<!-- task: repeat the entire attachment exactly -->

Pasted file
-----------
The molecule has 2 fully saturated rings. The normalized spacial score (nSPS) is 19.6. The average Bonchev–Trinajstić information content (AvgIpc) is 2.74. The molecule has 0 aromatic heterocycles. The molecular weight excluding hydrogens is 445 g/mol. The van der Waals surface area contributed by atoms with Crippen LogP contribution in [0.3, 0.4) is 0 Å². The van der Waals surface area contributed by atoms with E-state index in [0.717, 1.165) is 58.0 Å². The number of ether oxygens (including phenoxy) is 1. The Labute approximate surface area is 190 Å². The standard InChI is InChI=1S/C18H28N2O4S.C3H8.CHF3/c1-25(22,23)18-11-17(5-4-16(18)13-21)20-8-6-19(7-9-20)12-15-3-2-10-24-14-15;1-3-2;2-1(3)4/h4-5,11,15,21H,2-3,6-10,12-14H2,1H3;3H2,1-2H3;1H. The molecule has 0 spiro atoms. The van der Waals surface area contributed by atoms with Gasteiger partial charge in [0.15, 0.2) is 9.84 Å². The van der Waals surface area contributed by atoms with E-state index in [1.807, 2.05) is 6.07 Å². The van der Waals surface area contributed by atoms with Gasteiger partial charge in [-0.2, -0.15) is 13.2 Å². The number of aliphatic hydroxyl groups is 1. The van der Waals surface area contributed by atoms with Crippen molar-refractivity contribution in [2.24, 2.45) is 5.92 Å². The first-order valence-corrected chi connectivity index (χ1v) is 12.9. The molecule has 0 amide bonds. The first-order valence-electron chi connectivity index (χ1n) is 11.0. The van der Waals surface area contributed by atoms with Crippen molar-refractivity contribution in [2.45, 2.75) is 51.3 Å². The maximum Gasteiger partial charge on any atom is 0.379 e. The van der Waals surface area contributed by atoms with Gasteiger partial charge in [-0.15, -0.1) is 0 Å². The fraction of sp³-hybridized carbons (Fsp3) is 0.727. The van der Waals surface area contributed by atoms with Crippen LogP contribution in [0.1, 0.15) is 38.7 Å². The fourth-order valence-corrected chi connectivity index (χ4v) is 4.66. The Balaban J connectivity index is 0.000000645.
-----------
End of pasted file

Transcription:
The molecule has 2 fully saturated rings. The normalized spacial score (nSPS) is 19.6. The average Bonchev–Trinajstić information content (AvgIpc) is 2.74. The molecule has 0 aromatic heterocycles. The molecular weight excluding hydrogens is 445 g/mol. The van der Waals surface area contributed by atoms with Crippen LogP contribution in [0.3, 0.4) is 0 Å². The van der Waals surface area contributed by atoms with E-state index in [0.717, 1.165) is 58.0 Å². The number of ether oxygens (including phenoxy) is 1. The Labute approximate surface area is 190 Å². The standard InChI is InChI=1S/C18H28N2O4S.C3H8.CHF3/c1-25(22,23)18-11-17(5-4-16(18)13-21)20-8-6-19(7-9-20)12-15-3-2-10-24-14-15;1-3-2;2-1(3)4/h4-5,11,15,21H,2-3,6-10,12-14H2,1H3;3H2,1-2H3;1H. The molecule has 0 spiro atoms. The van der Waals surface area contributed by atoms with Gasteiger partial charge in [0.15, 0.2) is 9.84 Å². The van der Waals surface area contributed by atoms with E-state index in [1.807, 2.05) is 6.07 Å². The van der Waals surface area contributed by atoms with Gasteiger partial charge in [-0.2, -0.15) is 13.2 Å². The number of aliphatic hydroxyl groups is 1. The van der Waals surface area contributed by atoms with Crippen molar-refractivity contribution in [2.24, 2.45) is 5.92 Å². The first-order valence-corrected chi connectivity index (χ1v) is 12.9. The molecule has 0 amide bonds. The first-order valence-electron chi connectivity index (χ1n) is 11.0. The van der Waals surface area contributed by atoms with Crippen molar-refractivity contribution in [2.45, 2.75) is 51.3 Å². The maximum Gasteiger partial charge on any atom is 0.379 e. The van der Waals surface area contributed by atoms with Gasteiger partial charge in [-0.15, -0.1) is 0 Å². The fraction of sp³-hybridized carbons (Fsp3) is 0.727. The van der Waals surface area contributed by atoms with Crippen LogP contribution in [0.1, 0.15) is 38.7 Å². The fourth-order valence-corrected chi connectivity index (χ4v) is 4.66. The Balaban J connectivity index is 0.000000645.